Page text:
Issue 102 – August 2021
Bullet Protocol: How to handle lists
“Don’t overdo [lists]. You want your post to look like an article, not a grocery list.” – Grammarly
Putting long and possibly confusing information into a list helps readers scan and understand the information. But there are multiple ways to use punctuation in lists, as I was reminded while proofreading a client document that used all of them.
Various style guides have contradictory advice, so my suggestion was to be as consistent as possible. Then, naturally, I went looking for official answers and best practices for lists. Here’s what I found:
1. Save lists for three or more items
Choose what you want to emphasize, says Nielsen Norman Group. Lists shorter than three items work better within a sentence, especially if you’re using numerous other lists in the same article or page. Grammarly agrees; “Don’t overdo it. You want your post to look like an article, not a grocery list.”
And try to avoid lists within lists. The more you use, the harder your reader will find it to read. If you must use them, make sure the bullet style is different for each level, such as small circles, filled squares, checkmarks or dashes.
2. Introduce your list with a colon
Some guides say a period is fine, most others insist on a colon (:). Whichever you choose, be consistent.
3. Follow a parallel structure
The Canadian Press Stylebook and other style guides agree that bullets should be grammatically parallel. So if you start one bullet with a noun or verb, start every one with the same, like these examples:
4. Leave out punctuation and capitalization in short bullets
In short bullets with few words – fragments, not full sentences – you can safely leave out punctuation and capitalization without hampering readability, says the CP Stylebook. For example:
Word will automatically turn your lowercase letters into capitals as you create a list, but that’s okay. Capitalizing the first letter is your style choice to make. Just be consistent.
5. Use punctuation with full sentences
If your list contains full sentences or longer material, start each with a capital letter and end each with a period.
6. Use numbers only if the sequence or count is important
Save numbering your lists for those where the items must be in a specific order, such as steps to take, or when keeping count is important, such as a top 10 list, says Nielsen Norman Group.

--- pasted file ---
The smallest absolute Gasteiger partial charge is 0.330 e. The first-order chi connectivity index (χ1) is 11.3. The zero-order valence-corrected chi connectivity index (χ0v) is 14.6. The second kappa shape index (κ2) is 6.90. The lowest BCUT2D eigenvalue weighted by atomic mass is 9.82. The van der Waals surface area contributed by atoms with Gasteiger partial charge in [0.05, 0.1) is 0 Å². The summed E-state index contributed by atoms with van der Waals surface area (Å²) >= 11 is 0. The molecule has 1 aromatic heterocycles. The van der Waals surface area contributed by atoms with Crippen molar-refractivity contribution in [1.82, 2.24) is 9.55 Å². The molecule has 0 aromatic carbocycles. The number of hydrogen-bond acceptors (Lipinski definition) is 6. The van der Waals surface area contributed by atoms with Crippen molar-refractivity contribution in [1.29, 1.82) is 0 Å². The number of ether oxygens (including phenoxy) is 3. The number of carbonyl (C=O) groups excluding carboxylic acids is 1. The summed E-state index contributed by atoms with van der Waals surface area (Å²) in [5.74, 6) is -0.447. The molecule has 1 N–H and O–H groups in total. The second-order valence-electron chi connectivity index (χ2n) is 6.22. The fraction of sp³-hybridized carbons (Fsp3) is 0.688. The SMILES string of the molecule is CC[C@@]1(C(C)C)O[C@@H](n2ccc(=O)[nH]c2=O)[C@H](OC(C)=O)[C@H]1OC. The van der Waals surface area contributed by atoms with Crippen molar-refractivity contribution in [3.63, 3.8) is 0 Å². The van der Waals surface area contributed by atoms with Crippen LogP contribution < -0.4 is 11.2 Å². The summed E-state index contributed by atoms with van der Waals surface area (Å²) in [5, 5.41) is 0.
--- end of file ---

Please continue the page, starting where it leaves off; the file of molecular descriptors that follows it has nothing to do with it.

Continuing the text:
7. Treat your list as one long sentence (or maybe not)
If your bulleted list is one long sentence, style books say each item in the list should start with a lowercase letter and finish with a semicolon. Like Dr. Clare Lynch in “How to punctuate bullet points,” I find this old-fashioned and visually cluttered, especially with lengthy bullets. But, your choice. Here's an example.
8. End your list with a period
However you have used punctuation throughout your list, close it with a period at the end.
9. Check if your organization follows a style guide
Consult your organization’s style guide if you have a question. No guide? Pick a style and be consistent.
Keep in mind that often the whole point of using bullets is to make something easy to scan and read. Will adding extra punctuation or a mix of styles support that?
Did you ever imagine there were so many rules for lists? Do you agree or disagree with any of them? Please hit "reply" and let me know.
Feedback on the July issue of Wordnerdery:
- Chip Scanlan: “Great post on making sense of numbers. I savored every word. As a reporter I could definitely have used your post and I'm sure it will be embraced by your subscribers. The tips were spot-on and the examples illuminating. It's a gem.”
- Michael Katz: “Love those examples! For some reason, in grammar school, they were always comparing things to African elephants. Like, ‘this weighs as much as 7 African elephants.’ Which never made sense since, as you point out, I don't really have a sense of how much an African elephant weighs!”
Grammar Girl looks at formatting “vertical lists”
Nielsen Norman Group has 7 tips for presenting bulleted lists
Recently in the Red Jacket Diaries:
More awful writing to inspire you in the Bulwer-Lytton Fiction Contest
Words, writing and more: Links to great content you might have missed
© Copyright 2021 Get It Write. All rights reserved. Find me online at GetItWrite.ca, connect with me on LinkedIn or follow me on Twitter. And why not subscribe to Wordnerdery?